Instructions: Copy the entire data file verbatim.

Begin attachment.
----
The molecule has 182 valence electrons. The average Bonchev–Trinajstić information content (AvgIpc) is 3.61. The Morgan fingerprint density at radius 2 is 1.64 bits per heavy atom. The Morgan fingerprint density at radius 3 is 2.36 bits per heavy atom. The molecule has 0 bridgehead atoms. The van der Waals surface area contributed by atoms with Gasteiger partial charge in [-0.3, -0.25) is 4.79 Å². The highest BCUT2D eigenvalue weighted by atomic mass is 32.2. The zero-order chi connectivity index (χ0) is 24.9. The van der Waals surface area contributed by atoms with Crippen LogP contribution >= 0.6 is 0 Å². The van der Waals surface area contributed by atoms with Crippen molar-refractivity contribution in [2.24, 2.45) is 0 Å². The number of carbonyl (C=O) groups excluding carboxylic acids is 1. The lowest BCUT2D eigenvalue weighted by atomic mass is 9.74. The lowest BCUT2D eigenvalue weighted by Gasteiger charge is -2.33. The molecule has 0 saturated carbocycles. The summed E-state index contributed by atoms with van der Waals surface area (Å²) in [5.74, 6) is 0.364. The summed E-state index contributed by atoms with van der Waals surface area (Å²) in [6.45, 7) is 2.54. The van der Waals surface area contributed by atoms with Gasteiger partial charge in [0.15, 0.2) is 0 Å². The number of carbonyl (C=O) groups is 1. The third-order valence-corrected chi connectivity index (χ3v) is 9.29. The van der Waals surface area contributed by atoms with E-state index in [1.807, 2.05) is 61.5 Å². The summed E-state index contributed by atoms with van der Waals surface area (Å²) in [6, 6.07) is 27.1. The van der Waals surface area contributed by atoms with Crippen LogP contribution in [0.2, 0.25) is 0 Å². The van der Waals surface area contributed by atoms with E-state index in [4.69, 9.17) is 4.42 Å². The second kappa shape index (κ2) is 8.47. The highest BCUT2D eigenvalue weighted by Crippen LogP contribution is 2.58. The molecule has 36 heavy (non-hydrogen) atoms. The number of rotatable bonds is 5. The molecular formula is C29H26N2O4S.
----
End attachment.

The molecule has 182 valence electrons. The average Bonchev–Trinajstić information content (AvgIpc) is 3.61. The Morgan fingerprint density at radius 2 is 1.64 bits per heavy atom. The Morgan fingerprint density at radius 3 is 2.36 bits per heavy atom. The molecule has 0 bridgehead atoms. The van der Waals surface area contributed by atoms with Gasteiger partial charge in [-0.3, -0.25) is 4.79 Å². The highest BCUT2D eigenvalue weighted by atomic mass is 32.2. The zero-order chi connectivity index (χ0) is 24.9. The van der Waals surface area contributed by atoms with Crippen LogP contribution >= 0.6 is 0 Å². The van der Waals surface area contributed by atoms with Crippen molar-refractivity contribution in [2.24, 2.45) is 0 Å². The number of carbonyl (C=O) groups excluding carboxylic acids is 1. The lowest BCUT2D eigenvalue weighted by atomic mass is 9.74. The lowest BCUT2D eigenvalue weighted by Gasteiger charge is -2.33. The molecule has 0 saturated carbocycles. The summed E-state index contributed by atoms with van der Waals surface area (Å²) in [5.74, 6) is 0.364. The summed E-state index contributed by atoms with van der Waals surface area (Å²) in [6.45, 7) is 2.54. The van der Waals surface area contributed by atoms with Gasteiger partial charge in [0.15, 0.2) is 0 Å². The number of carbonyl (C=O) groups is 1. The third-order valence-corrected chi connectivity index (χ3v) is 9.29. The van der Waals surface area contributed by atoms with E-state index in [1.807, 2.05) is 61.5 Å². The summed E-state index contributed by atoms with van der Waals surface area (Å²) in [6, 6.07) is 27.1. The van der Waals surface area contributed by atoms with Crippen LogP contribution in [0.2, 0.25) is 0 Å². The van der Waals surface area contributed by atoms with E-state index in [4.69, 9.17) is 4.42 Å². The second kappa shape index (κ2) is 8.47. The highest BCUT2D eigenvalue weighted by Crippen LogP contribution is 2.58. The molecule has 36 heavy (non-hydrogen) atoms. The number of rotatable bonds is 5. The molecular formula is C29H26N2O4S.